Skylarks May Starve if British Farmers Use Genetically Modified Crops

EAST ANGLIA, United Kingdom, September 4, 2000 (ENS) - Songbirds like the skylark, renowned for its vertical flight and liquid trilling song, feed on the seeds of plants considered weeds by farmers. These birds will suffer if genetically modified herbicide tolerant crops replace formerly weed abundant fields, a new British study has found.

Lead author Andrew Watkinson, from the University of East Anglia, in Norwich, England, and his colleagues have created a model that simulates the growth of weed populations within crops.

Using the model, the team investigated the consequences of the changed herbicide use associated with genetically modified herbicide tolerant crops.

Robert Freckleton, and William Sutherland, of the University of East Anglia, in Norwich, England, and Robert Robinson, of the British Trust for Ornithology, in Norfolk, England contributed to the research. Their study was funded by the University of East Anglia and the Natural Environment Research Council. The results are published in the current issue of the international journal, "Science."

Overall, the study found, the consequences to birds should depend upon which farmers adopt the new crop types. Weed seed populations can be expected to decline by at least 90 percent in some cases.

The study links the decline in weed numbers to bird numbers, predicting that such a decline in seed abundance may seriously reduce the numbers of skylarks using these fields.

skylark

Skylark brings food to its young in the nest. (Photo courtesy UK Department of the Environment, Transport and the Regions)
The possible effects of genetically modified herbicide tolerant crops on wildlife in the countryside has been the subject of ongoing debate, and the British government has introduced a moratorium on the use of these crops until the issue is resolved.

The controversial field trials now underway in the United Kingdom are intended to investigate the consequences of genetically modified herbicide tolerant crops for biodiversity.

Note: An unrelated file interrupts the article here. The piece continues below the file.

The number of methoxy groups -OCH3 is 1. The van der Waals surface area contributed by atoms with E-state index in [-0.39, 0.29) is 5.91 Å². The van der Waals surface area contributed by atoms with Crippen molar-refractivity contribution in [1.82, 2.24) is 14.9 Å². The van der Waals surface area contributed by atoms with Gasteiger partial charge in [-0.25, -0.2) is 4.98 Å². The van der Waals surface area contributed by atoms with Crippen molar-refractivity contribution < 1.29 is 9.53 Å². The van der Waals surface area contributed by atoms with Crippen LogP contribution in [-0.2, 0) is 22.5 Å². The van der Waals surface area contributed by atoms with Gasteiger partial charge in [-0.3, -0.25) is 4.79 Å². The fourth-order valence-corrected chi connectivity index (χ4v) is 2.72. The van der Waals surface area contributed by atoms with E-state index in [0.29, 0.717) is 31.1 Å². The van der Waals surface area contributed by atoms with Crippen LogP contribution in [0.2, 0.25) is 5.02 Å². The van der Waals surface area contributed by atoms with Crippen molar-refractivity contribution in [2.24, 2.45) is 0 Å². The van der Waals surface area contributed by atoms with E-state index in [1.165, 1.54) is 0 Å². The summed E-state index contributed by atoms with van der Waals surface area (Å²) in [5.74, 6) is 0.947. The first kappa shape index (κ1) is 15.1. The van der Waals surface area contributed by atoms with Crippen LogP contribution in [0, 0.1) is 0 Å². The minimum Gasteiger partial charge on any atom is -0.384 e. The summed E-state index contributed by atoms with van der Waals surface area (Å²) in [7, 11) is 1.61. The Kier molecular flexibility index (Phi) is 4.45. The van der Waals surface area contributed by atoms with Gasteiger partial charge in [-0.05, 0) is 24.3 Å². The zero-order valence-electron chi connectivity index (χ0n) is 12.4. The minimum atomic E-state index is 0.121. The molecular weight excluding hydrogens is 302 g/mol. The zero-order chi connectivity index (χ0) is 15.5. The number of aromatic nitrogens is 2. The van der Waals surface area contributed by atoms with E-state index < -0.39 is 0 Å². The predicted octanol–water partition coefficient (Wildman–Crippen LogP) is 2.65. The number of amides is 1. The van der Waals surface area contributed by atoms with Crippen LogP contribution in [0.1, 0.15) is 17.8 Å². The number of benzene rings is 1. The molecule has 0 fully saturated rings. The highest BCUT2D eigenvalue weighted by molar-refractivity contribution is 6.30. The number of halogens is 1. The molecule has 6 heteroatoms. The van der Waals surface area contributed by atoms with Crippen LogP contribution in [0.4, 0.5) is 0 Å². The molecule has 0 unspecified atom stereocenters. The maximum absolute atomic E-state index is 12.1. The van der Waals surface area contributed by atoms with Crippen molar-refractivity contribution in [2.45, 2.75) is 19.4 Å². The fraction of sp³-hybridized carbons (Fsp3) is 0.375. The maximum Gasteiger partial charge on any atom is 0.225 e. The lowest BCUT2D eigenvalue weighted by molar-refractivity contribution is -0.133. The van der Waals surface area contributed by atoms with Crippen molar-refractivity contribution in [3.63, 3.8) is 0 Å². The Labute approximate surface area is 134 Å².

"The field trials will be very valuable, but will not tell us what will happen to bird populations. They are carried out on too small a scale. One considerable advantage of the methodology we have adopted is that it enables us to make predictions now rather than having to wait for the results of a three year trial," Watkinson said.

Several decades of intensified agriculture in Europe have had a particularly serious effect on birds, whose populations in the United Kingdom have declined by up to 90 percent in the last 25 years, Watkinson said.

"It seems likely that the widespread introduction of herbicide tolerant crops will result in further declines for many farmland birds unless other mitigating measures are taken," he said.

The model developed by Watkinson's team examines the management of herbicide resistant sugar beet and its effects on a major annual weed of that crop (Chenopodium album, more commonly known as Lamb's Quarters in North America and Fat Hen in Britain) and the seed eating skylark Alauda arvensis.

"These results probably apply widely to other crops, weeds, and seed eating birds," noted Watkinson.

The study showed that a key issue in predicting the impacts on bird numbers was the pattern of farmers' uptake of the new genetically modified technology. Most fields have very low seed densities. It is the fields with high seed densities that are particularly important for bird populations.

The researchers predict that the severity of the bird declines will depend upon which farmers are most likely to adopt the genetically modified herbicide tolerant crops. If their use is restricted to intensive farms with low seed densities then the effect will be minor.

But, if the herbicide hardy crops are adopted by a wide range of farmers - especially farmers with very weedy fields - then the bird declines are likely to be more severe, the study found.

A commentary by Les Firbank, of the Centre for Ecology and Hydrology, in Cumbria, England, and Frank Forcella at the U.S. Department of Agriculture's Agricultural Research Station in Morris, Minnesota, and the University of Minnesota, in St. Paul, Minnesota, accompanies the "Science" paper.

Firbank and Forcella write that the model provides a "welcome conceptual framework," but that further work will be necessary to resolve some of the model's simplifications.

Some data from the United States, where genetically modified herbicide tolerant crops are currently growing, suggest that weed control with genetically modified herbicide tolerant crops may not be as effective as some of the model results indicate.

Such differences emphasize the need for field trials to complement theoretical studies like this one, Firbank and Forcella point out.

One of the most widespread birds of the British Isles, with over two million breeding pairs, the resident population is joined in winter by a significant proportion of the northern European population - possibly up to 25 million individuals. Still, the UK breeding population of skylark on lowland farmland declined by 54 percent between 1969 and 1991. The population has also declined substantially in many other European countries.